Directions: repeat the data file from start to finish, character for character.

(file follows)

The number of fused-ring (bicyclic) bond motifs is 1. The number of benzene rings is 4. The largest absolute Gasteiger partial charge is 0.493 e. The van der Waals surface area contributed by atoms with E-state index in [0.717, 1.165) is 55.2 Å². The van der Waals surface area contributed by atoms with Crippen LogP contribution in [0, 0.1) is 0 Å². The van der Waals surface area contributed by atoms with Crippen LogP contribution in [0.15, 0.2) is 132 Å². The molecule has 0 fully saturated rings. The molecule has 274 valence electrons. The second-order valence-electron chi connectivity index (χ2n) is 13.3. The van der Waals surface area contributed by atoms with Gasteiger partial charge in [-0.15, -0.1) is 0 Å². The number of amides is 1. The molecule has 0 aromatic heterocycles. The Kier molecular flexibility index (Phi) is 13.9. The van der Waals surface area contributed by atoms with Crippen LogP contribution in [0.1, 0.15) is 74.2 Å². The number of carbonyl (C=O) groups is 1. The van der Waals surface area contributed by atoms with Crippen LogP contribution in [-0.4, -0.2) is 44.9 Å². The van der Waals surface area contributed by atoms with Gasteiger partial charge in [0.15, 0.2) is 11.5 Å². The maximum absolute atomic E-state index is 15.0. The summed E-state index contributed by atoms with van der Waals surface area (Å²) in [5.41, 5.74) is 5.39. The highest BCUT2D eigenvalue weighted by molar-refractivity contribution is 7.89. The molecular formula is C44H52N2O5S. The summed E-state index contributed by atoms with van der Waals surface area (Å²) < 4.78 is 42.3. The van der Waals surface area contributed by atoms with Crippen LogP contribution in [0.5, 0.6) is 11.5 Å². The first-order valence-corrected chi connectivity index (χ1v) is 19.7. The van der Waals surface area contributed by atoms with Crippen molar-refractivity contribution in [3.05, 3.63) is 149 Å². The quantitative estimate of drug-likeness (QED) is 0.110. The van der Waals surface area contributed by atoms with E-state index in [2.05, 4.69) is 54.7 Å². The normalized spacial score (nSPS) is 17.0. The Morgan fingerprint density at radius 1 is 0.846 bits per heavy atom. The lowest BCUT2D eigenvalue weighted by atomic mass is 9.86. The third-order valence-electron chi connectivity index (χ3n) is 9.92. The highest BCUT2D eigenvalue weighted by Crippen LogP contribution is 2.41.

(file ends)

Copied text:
The number of fused-ring (bicyclic) bond motifs is 1. The number of benzene rings is 4. The largest absolute Gasteiger partial charge is 0.493 e. The van der Waals surface area contributed by atoms with E-state index in [0.717, 1.165) is 55.2 Å². The van der Waals surface area contributed by atoms with Crippen LogP contribution in [0, 0.1) is 0 Å². The van der Waals surface area contributed by atoms with Crippen LogP contribution in [0.15, 0.2) is 132 Å². The molecule has 0 fully saturated rings. The molecule has 274 valence electrons. The second-order valence-electron chi connectivity index (χ2n) is 13.3. The van der Waals surface area contributed by atoms with Gasteiger partial charge in [-0.15, -0.1) is 0 Å². The number of amides is 1. The molecule has 0 aromatic heterocycles. The Kier molecular flexibility index (Phi) is 13.9. The van der Waals surface area contributed by atoms with Crippen LogP contribution in [0.1, 0.15) is 74.2 Å². The number of carbonyl (C=O) groups is 1. The van der Waals surface area contributed by atoms with Crippen LogP contribution in [-0.4, -0.2) is 44.9 Å². The van der Waals surface area contributed by atoms with Gasteiger partial charge in [0.15, 0.2) is 11.5 Å². The maximum absolute atomic E-state index is 15.0. The summed E-state index contributed by atoms with van der Waals surface area (Å²) in [5.41, 5.74) is 5.39. The highest BCUT2D eigenvalue weighted by molar-refractivity contribution is 7.89. The molecular formula is C44H52N2O5S. The summed E-state index contributed by atoms with van der Waals surface area (Å²) < 4.78 is 42.3. The van der Waals surface area contributed by atoms with Crippen LogP contribution in [0.5, 0.6) is 11.5 Å². The first-order valence-corrected chi connectivity index (χ1v) is 19.7. The van der Waals surface area contributed by atoms with Crippen molar-refractivity contribution in [3.05, 3.63) is 149 Å². The quantitative estimate of drug-likeness (QED) is 0.110. The van der Waals surface area contributed by atoms with E-state index in [2.05, 4.69) is 54.7 Å². The normalized spacial score (nSPS) is 17.0. The Morgan fingerprint density at radius 1 is 0.846 bits per heavy atom. The lowest BCUT2D eigenvalue weighted by atomic mass is 9.86. The third-order valence-electron chi connectivity index (χ3n) is 9.92. The highest BCUT2D eigenvalue weighted by Crippen LogP contribution is 2.41.